The First Home Super Saver (FHSS) scheme was launched a couple of years ago to reduce pressure on housing affordability. The scheme allows eligible taxpayers to save money for their first home inside the superannuation system. The government says this concessionally taxed environment will help first home buyers save faster.
How it works
Under the scheme, a taxpayer can make voluntary concessional and non-concessional contributions into their super fund to save for a first home. This has applied since 1 July 2017. Then they can apply to release these voluntary contributions (along with related earnings), to help buy a home.
First home buyers must also meet the following conditions. They must:
- either live in the premises or intend to as soon as is practicable
- plan to live in it for at least six months within the first year of it being owned after it is practical to move in.
The scheme allows a maximum of $15,000 of these voluntary contributions from any one financial year to be released, up to a total of $30,000 across all years. Earnings related to these amounts are also available.
There are however certain limits in percentage terms on withdrawals. You can withdraw, taking into account the yearly and total limits:
- 100% of non-concessional (after-tax) amounts
- 85% of concessional (pre-tax) amounts.
Note that SMSF members must ensure that their fund’s trust deed allows for the release of funds to members as is drafted in the FHSS scheme.
Contributions can be made at any age. However, the release of funds or even requesting a determination about amounts under the scheme is limited to those who are 18 years and older. Also, scheme users must have:
- never owned Australia property, including investment property, vacant land, commercial property, a lease of land in Australia, or a company title interest in land in Australia (there’s an exception for financial hardship)
- not made a previous request to release funds under the FHSS scheme.
Eligibility is assessed on an individual basis. This means that couples, siblings or friends can each access their own eligible FHSS contributions to purchase the same property. If any have previously owned a home, it will not stop anyone else who is eligible from applying.
Type of contributions accepted
You can make the following existing types of contributions towards the FHSS scheme:
- voluntary concessional contributions – including salary sacrifice amounts or contributions for which a tax deduction has been claimed (usually taxed at 15% in the super fund)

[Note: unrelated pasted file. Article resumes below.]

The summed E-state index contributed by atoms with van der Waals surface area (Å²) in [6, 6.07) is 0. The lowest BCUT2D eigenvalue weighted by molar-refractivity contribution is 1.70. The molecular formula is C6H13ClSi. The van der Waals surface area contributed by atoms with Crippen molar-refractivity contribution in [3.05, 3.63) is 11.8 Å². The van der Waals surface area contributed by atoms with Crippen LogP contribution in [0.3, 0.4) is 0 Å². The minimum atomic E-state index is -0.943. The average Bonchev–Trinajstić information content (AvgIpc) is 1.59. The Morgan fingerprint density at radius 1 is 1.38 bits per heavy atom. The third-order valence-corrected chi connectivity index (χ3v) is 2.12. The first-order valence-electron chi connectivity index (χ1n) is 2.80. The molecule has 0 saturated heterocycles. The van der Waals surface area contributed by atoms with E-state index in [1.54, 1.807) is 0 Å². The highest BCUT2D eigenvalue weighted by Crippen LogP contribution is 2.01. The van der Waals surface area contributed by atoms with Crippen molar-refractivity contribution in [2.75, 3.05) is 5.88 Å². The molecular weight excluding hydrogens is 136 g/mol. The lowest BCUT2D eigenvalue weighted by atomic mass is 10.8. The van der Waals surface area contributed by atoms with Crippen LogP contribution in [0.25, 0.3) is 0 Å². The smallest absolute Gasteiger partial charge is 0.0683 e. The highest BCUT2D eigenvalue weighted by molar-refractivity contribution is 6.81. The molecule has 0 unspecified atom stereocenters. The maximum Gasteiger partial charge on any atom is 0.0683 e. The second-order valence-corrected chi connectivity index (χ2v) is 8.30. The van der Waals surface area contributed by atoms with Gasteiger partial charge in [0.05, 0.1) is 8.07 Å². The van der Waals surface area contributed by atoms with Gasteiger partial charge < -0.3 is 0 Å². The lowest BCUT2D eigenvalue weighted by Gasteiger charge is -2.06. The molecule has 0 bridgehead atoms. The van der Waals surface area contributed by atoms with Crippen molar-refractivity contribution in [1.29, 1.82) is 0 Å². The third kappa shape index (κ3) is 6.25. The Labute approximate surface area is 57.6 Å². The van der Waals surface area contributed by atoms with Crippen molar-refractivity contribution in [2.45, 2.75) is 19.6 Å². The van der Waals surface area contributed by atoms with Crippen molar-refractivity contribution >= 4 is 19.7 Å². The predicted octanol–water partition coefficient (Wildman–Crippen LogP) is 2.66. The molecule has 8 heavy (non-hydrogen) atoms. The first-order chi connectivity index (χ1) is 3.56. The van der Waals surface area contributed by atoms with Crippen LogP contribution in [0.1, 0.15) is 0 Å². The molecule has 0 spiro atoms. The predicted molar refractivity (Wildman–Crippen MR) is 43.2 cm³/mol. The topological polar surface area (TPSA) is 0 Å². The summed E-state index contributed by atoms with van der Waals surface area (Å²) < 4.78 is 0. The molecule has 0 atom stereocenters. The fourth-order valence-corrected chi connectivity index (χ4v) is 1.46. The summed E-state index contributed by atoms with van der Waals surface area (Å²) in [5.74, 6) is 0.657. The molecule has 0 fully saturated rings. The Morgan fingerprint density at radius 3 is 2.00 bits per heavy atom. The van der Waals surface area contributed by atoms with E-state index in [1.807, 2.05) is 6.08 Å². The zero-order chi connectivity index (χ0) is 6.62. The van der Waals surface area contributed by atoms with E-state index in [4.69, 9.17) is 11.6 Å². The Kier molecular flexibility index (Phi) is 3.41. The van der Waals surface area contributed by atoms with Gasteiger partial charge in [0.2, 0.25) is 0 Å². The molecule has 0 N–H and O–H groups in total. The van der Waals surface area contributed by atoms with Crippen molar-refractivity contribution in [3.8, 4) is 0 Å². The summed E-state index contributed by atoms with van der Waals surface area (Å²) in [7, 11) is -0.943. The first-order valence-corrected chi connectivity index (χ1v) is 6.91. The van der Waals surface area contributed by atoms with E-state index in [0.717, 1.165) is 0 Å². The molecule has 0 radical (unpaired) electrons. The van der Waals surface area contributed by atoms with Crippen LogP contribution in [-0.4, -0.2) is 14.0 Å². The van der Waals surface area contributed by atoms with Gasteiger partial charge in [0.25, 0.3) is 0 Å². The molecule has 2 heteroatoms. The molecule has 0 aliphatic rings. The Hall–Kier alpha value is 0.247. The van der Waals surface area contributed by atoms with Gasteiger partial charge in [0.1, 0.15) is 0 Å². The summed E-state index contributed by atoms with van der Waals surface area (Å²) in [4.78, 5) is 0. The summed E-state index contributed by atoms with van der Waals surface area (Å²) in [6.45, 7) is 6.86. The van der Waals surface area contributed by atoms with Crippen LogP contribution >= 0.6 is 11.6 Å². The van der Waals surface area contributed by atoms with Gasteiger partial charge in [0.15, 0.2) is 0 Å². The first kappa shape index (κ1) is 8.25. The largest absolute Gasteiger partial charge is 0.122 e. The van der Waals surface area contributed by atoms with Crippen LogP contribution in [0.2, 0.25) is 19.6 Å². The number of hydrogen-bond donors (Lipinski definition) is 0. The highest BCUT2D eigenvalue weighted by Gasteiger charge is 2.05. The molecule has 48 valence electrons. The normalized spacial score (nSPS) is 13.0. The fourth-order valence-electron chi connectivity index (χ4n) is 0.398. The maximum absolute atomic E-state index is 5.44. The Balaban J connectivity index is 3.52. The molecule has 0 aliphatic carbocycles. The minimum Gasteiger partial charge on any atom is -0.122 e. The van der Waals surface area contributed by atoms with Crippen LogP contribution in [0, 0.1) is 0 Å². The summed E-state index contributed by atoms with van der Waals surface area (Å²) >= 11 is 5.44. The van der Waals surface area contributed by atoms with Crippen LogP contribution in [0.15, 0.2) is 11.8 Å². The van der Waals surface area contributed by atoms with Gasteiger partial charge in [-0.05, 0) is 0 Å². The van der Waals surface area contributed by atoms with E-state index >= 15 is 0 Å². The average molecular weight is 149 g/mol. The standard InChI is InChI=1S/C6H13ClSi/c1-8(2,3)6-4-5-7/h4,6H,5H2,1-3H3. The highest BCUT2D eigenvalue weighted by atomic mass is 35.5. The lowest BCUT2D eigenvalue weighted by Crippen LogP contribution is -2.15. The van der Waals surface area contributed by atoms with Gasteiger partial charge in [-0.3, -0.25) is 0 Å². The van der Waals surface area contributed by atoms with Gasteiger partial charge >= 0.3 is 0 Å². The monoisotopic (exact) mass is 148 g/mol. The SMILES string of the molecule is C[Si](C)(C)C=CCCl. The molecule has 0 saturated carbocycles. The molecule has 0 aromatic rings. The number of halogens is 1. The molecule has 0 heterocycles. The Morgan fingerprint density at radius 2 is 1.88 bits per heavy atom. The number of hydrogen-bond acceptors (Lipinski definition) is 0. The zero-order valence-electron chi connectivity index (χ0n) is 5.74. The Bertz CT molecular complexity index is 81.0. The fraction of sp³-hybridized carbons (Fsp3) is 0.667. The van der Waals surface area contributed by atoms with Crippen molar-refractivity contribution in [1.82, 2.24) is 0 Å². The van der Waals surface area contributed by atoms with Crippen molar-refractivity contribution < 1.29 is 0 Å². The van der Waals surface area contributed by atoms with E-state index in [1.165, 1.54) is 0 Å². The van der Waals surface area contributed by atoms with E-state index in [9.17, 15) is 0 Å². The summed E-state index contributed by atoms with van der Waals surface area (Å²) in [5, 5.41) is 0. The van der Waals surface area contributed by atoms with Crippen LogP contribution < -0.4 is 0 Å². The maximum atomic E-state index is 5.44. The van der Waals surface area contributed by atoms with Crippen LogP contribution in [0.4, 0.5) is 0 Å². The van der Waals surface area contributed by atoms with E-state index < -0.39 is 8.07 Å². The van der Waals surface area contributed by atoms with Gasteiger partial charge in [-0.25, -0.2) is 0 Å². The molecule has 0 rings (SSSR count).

- voluntary non-concessional contributions you have made – these are made after-tax or if a tax deduction has not been claimed.
You can contribute up to your existing contribution caps. Having amounts released under the FHSS scheme does not affect the calculation of concessional or non-concessional contributions for cap purposes. That is, contributions still count towards your contribution caps for the year they were initially made.
Important things to know
There are other essential things you should consider. These include:
- It can be advisable to request the release of FHSS amounts around the same time you start your home buying activities – for example when applying for a home loan.
- After you have requested the release, it may take between 15 and 25 business days to receive the money.
- You must apply for and receive an FHSS determination from the ATO before signing a contract for the first home or applying for the release of FHSS amounts.
- If you have already received a determination and signed a contract to purchase or construct the home, you must make a valid release request within 14 days of entering into that contract. You can also sign the contract after you make a valid release request.
- The home must be located in Australia.
- You can only apply for the release of FHSS amounts once.
FHSS scheme users have 12 months from the date you make a valid request for release of FHSS amounts to do one of the following:
- sign a contract to purchase or construct your home – you must notify the ATO within 28 days that you have signed the contract
- recontribute the assessable FHSS amount (less tax withheld) into your super fund. You must inform the ATO within 12 months of the release request date that you have recontributed.
If you don’t notify the ATO that you have done one of the above, or you keep the FHSS money, you may be subject to an FHSS tax. This is a flat tax equal to 20% of the assessable FHSS released amounts. This may not be the same as the total amount released.
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